Similarly, in the 1920s, about 33% of the workforce worked in agriculture. Now, that number is under 2%. But, instead of massive unemployment, the result instead has been lower food prices; higher incomes; and the creation of new industries, products, and services. For instance, there has been an explosion of work and jobs that support digital connection and the development of social media platforms and phone apps. App development may seem trivial next to having food on your plate—and it is—but the point is that we can now afford to devote time to making those apps because our farmers have become so productive.   

Gains can be unequally shared or come at a cost to the environment.

Nonetheless, productivity growth can displace some workers whose skills become redundant or unneeded. That can contribute, at least temporarily, to widening inequality. For instance, the invention of the automobile increased the productivity of many types of work, from delivering mail to stocking grocery stores. However, this “creative destruction” meant most blacksmiths and stable hands soon found themselves out of a job because demand for horses plummeted. While there were new types of work emerging, their specific skillsets were rendered obsolete—a blow to anyone whose pride and identity is closely tied to their work.

Furthermore, productivity growth can come at the expense of the environment. If greater production corresponds with higher GHG emissions and poorer air quality, individuals and industries will eventually be harmed, if not immediately then down the road.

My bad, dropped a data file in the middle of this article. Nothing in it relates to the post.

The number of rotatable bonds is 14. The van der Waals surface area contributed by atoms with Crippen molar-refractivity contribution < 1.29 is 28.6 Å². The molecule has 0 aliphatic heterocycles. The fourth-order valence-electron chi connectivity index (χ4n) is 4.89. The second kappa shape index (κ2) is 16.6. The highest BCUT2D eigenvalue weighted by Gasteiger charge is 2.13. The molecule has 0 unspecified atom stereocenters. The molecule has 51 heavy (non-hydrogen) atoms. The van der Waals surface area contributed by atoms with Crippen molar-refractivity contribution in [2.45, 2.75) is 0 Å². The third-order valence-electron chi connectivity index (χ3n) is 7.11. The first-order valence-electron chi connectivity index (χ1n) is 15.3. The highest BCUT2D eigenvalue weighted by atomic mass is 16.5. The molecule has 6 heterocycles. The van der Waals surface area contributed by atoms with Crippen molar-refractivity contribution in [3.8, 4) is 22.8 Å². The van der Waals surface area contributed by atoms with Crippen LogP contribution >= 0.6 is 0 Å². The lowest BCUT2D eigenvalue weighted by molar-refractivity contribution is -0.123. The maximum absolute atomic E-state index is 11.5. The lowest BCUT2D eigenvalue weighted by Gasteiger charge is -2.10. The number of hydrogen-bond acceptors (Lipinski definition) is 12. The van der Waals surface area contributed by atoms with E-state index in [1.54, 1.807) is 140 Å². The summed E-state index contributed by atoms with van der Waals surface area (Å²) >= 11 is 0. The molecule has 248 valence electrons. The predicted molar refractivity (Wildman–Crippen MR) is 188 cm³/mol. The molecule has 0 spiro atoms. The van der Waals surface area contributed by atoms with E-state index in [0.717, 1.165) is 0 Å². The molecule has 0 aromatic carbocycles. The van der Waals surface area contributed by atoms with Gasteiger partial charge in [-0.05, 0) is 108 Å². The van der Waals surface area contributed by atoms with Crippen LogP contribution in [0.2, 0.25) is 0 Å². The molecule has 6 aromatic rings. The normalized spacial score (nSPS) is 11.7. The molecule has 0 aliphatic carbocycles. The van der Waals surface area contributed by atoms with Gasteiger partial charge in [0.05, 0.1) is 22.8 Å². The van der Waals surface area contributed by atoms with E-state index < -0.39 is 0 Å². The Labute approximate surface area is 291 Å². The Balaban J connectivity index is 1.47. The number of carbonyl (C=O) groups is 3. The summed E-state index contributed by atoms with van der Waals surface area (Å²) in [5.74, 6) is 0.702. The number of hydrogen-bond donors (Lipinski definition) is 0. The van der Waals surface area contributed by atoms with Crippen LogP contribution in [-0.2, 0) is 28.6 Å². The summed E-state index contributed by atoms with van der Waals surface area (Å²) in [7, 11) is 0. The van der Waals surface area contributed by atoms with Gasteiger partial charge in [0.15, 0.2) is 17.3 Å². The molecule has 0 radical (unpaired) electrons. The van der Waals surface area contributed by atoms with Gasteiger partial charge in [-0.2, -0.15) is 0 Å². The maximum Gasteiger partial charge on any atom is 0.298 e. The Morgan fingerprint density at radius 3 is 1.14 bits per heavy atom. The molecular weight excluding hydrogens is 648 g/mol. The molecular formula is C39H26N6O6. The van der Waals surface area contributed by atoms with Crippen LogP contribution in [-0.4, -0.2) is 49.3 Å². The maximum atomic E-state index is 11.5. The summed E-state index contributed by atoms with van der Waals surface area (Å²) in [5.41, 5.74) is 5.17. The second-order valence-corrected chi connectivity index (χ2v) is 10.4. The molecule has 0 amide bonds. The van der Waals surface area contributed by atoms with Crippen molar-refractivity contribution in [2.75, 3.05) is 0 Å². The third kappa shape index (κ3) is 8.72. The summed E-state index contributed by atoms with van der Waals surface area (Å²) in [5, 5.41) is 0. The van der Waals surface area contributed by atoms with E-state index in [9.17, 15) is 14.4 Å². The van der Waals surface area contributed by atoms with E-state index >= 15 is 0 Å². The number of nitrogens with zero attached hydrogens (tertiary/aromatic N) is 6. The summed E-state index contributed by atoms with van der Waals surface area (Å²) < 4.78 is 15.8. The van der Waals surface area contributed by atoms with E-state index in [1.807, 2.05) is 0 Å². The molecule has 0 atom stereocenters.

This means it is essential that a policy framework to increase productivity consider the broader impacts on society—including the impact on those who could be displaced and on the environment—as opposed to just increasing productivity at all costs.

Conclusion

While the benefits are seldom evenly distributed, an investment in productivity is an investment in Canadians’ future. If we care about decreasing poverty and raising the standard of living over time, we should think deeply about how we can invest in productivity growth, in a way that benefits all Canadians. But big questions remain: Why has productivity growth been lagging globally? Is Canada falling behind its peers? And if so, what does Canada need to do to turn things around? We will tackle these questions in upcoming commentaries. Canada is on the cusp of great change and economic recovery from COVID. If there was ever a time to dig deeper into the concept of productivity, that time is now.